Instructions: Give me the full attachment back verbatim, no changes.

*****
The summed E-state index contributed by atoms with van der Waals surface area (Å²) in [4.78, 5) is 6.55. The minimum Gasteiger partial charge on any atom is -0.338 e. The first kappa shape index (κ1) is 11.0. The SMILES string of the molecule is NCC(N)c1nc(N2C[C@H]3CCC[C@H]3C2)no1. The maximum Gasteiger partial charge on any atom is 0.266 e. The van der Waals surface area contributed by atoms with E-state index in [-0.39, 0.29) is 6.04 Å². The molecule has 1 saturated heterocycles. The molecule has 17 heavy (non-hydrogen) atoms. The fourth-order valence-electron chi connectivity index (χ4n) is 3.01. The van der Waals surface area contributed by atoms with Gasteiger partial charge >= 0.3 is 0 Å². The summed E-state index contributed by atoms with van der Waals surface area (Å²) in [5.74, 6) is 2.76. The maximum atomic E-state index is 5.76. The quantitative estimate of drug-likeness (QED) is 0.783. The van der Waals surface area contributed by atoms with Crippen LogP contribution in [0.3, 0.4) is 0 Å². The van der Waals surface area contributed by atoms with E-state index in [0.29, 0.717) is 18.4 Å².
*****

The summed E-state index contributed by atoms with van der Waals surface area (Å²) in [4.78, 5) is 6.55. The minimum Gasteiger partial charge on any atom is -0.338 e. The first kappa shape index (κ1) is 11.0. The SMILES string of the molecule is NCC(N)c1nc(N2C[C@H]3CCC[C@H]3C2)no1. The maximum Gasteiger partial charge on any atom is 0.266 e. The van der Waals surface area contributed by atoms with E-state index in [-0.39, 0.29) is 6.04 Å². The molecule has 1 saturated heterocycles. The molecule has 17 heavy (non-hydrogen) atoms. The fourth-order valence-electron chi connectivity index (χ4n) is 3.01. The van der Waals surface area contributed by atoms with Gasteiger partial charge >= 0.3 is 0 Å². The summed E-state index contributed by atoms with van der Waals surface area (Å²) in [5.74, 6) is 2.76. The maximum atomic E-state index is 5.76. The quantitative estimate of drug-likeness (QED) is 0.783. The van der Waals surface area contributed by atoms with Crippen LogP contribution in [0.3, 0.4) is 0 Å². The van der Waals surface area contributed by atoms with E-state index in [0.29, 0.717) is 18.4 Å².